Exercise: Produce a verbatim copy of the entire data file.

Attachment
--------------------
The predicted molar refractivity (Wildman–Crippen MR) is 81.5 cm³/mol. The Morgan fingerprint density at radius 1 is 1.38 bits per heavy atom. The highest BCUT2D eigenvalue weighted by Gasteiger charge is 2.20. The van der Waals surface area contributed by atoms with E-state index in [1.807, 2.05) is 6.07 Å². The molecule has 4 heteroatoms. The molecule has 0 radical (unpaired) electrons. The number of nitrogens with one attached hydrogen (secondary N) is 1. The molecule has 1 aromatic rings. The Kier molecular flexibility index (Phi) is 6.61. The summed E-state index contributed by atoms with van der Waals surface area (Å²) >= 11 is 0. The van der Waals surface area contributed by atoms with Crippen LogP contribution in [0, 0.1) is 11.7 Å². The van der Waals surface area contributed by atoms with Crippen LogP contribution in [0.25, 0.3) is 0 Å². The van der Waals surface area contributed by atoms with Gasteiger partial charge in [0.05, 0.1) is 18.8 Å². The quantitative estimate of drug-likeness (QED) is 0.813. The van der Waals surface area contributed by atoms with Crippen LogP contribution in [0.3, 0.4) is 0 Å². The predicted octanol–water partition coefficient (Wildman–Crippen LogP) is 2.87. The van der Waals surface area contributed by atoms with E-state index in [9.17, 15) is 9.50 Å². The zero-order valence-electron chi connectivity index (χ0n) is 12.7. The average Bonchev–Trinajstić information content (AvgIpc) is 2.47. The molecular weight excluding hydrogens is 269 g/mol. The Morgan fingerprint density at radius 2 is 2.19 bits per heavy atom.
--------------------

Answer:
The predicted molar refractivity (Wildman–Crippen MR) is 81.5 cm³/mol. The Morgan fingerprint density at radius 1 is 1.38 bits per heavy atom. The highest BCUT2D eigenvalue weighted by Gasteiger charge is 2.20. The van der Waals surface area contributed by atoms with E-state index in [1.807, 2.05) is 6.07 Å². The molecule has 4 heteroatoms. The molecule has 0 radical (unpaired) electrons. The number of nitrogens with one attached hydrogen (secondary N) is 1. The molecule has 1 aromatic rings. The Kier molecular flexibility index (Phi) is 6.61. The summed E-state index contributed by atoms with van der Waals surface area (Å²) >= 11 is 0. The van der Waals surface area contributed by atoms with Crippen LogP contribution in [0, 0.1) is 11.7 Å². The van der Waals surface area contributed by atoms with Crippen LogP contribution in [0.25, 0.3) is 0 Å². The van der Waals surface area contributed by atoms with Gasteiger partial charge in [0.05, 0.1) is 18.8 Å². The quantitative estimate of drug-likeness (QED) is 0.813. The van der Waals surface area contributed by atoms with Crippen LogP contribution in [0.3, 0.4) is 0 Å². The predicted octanol–water partition coefficient (Wildman–Crippen LogP) is 2.87. The van der Waals surface area contributed by atoms with E-state index in [9.17, 15) is 9.50 Å². The zero-order valence-electron chi connectivity index (χ0n) is 12.7. The average Bonchev–Trinajstić information content (AvgIpc) is 2.47. The molecular weight excluding hydrogens is 269 g/mol. The Morgan fingerprint density at radius 2 is 2.19 bits per heavy atom.